In Oklahoma, Rep. Kevin Calvey took advantage of the, um, festivities to announce a bill which would require the State Department of Health to issue a standard abortion information packet, and would impose a 24-hour waiting period before the procedure can be undertaken. While Calvey didn't go into a lot of detail regarding the contents of the packet, it can be safely assumed that it's not all sweetness and light, and the state ACLU, right on cue, complained.
And round and round we go again, Roe, Roe, Roe, not at all gently and not even slightly merrily. [Obvious next line excised because, well, it's obvious.]
On the ziti beat
Have you heard this before?
"Listen, guys, they've got a new chef and they say it'll be much, much better. They promise ..."
Page has definitely heard it before. What's worse, she's hearing it again.
Fried chicken is really hard on a keyboard, though. Trust me on this one.
Trust the Force, Angus
Okay, the first question on your mind is probably not "What if Star Wars had been set in Scotland?"
Well, move it up a few notches on the brain pan, and see the vector the one and only Gregory Hlatky has found connecting Alderaan to Edinburgh.
End of an era
The radio/TV-listing site 100000watts.com reports that W52CT, a low-power TV station on channel 52 (natch) in Nashville, has become an affiliate of the America One network. Previously, the only thing the station had been showing was the usual color-bar test pattern.
For nine years.
I wonder if they beat out Donahue in the ratings.
24 January 2003
During the winter, the resident birds serve as a sort of aural thermometer: when the temperature drops into the single digits Fahrenheit, as it did this morning, they keep their big beaks shut. If you're far enough out in the sticks, which I'm not at the moment, you think you can actually hear tree limbs freeze.
Closer in, the predominant sound is water running either people are letting the faucets drip so that the pipes don't freeze, or the faucets (and everything else) are dripping because the pipes have already frozen.
Still, there's something peaceful about the whole scene. Or there would be, if I didn't have to drag myself off to work.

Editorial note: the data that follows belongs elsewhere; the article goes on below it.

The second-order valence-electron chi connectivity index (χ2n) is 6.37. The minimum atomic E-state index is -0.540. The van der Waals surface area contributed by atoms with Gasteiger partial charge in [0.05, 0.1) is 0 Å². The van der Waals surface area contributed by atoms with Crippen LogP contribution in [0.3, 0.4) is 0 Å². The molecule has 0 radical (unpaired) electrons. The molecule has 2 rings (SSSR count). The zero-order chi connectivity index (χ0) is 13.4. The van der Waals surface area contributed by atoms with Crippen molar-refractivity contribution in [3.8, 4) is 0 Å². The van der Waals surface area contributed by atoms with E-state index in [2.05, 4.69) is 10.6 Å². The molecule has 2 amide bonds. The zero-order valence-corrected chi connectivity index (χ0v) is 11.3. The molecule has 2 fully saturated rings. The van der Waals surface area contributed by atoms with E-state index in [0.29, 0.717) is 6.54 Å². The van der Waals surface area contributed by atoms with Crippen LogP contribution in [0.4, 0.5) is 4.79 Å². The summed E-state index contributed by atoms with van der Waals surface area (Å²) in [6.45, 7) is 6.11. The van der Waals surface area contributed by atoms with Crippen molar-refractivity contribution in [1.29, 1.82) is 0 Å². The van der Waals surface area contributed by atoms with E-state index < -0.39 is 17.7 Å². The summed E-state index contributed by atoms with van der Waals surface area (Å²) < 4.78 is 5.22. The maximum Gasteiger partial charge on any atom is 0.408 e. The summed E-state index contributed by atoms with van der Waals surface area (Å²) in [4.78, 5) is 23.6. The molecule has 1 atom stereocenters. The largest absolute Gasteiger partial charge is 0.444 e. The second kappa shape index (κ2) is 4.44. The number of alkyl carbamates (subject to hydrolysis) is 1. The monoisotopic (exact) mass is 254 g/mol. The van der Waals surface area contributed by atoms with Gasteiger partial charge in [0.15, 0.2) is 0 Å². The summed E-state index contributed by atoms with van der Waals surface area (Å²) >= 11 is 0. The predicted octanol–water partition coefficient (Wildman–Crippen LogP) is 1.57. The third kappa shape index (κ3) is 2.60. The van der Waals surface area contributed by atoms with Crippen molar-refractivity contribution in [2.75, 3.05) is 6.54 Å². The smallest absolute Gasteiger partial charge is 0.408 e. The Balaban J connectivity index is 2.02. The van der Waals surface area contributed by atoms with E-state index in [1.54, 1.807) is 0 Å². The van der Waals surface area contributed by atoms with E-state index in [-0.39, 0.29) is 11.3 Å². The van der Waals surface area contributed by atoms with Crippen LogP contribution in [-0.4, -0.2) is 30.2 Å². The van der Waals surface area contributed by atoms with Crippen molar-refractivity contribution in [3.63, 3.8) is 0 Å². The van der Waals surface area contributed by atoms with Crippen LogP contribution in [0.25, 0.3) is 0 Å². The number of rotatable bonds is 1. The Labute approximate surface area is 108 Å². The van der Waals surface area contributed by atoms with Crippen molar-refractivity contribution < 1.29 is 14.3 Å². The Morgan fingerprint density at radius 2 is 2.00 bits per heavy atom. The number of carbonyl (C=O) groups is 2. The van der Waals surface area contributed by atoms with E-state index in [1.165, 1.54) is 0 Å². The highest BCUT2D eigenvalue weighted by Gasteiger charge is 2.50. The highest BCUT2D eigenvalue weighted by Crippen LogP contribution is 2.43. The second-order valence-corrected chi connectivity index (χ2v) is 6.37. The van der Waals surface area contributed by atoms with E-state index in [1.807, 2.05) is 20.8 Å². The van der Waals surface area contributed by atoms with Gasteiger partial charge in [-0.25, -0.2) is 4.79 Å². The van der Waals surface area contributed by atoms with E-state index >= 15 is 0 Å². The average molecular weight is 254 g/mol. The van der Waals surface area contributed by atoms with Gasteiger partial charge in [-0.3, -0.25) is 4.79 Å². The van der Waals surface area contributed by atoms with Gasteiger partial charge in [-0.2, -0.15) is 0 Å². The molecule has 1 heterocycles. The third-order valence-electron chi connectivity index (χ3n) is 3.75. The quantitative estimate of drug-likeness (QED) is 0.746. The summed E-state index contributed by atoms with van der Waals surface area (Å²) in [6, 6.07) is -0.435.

Jerry Springer has been characterized as a sleazeball TV host for so long it's hard to imagine how his public image could possibly get any worse.
Well, it can. Replace, if you will, "sleazeball TV host Jerry Springer" with "Senator Jerry Springer".
That sound you hear is the popping of the third seal.
(Muchas gracias: Kevin McGehee.)
Music industry saved, film at 11
Well, maybe not. But Record Industry Association of America CEO Hilary Rosen, who has done more to destroy the Big Five music firms' relationships with artists and consumers than a whole server farm full of Napsters, is leaving her post at the end of this year, and her replacement, as yet unnamed, is bound to have a better, or at least less pathological, grasp of the situation.
I just wish she was taking Jack Valenti with her.
You can't get much more apropos than that, n'est-ce pas?
25 January 2003
According to Dean Esmay, who knows about this sort of thing, UUnet had some major problems last night, which might have been the result of a Denial of Service attack. As a result, Net traffic was snarled, and some data packets never went anywhere at all. Indeed, there was about a 30-percent reduction in overnight traffic at this site.
Tonight, however, there will be a 100-percent reduction at this site: my little row of the server farm is being physically relocated, as in "Okay, load that box on the truck, Jim," some time around midnight CDT. How long this will take, I don't know; I expect to be up and running Sunday morning without incident.
(Update, 6:30 pm: Apparently it was a DoS, but not aimed at UUnet; it was an exploit of an existing security hole in Microsoft servers that not everyone chose to fix when the patch was issued. And this explains why I was still getting traffic: this site runs on a Linux box.)
No wax tadpoles, though
In 1903, having detected a demand for safe, quality, affordable wax crayons, Binney & Smith Company, 81-83 Fulton Street, New York City, introduces a box of eight for a nickel Black, Brown, Orange, Violet, Blue, Green, Red, and Yellow and devises the name "Crayola". The rest, as they say, is history, and if you grew up in the States, it's likely part of your history too.
(Oh, those fat Besco crayons that were flat on one side so they wouldn't roll away? Also a B&S product, hence the name. Hard to chew, though.)
A star is born
As a prominent member of the D list, I have the honor of occasionally finding A-level stuff and pointing you toward it, usually with words of praise.
For this, I can find no words, except that you must read it and that you will never, ever forget it.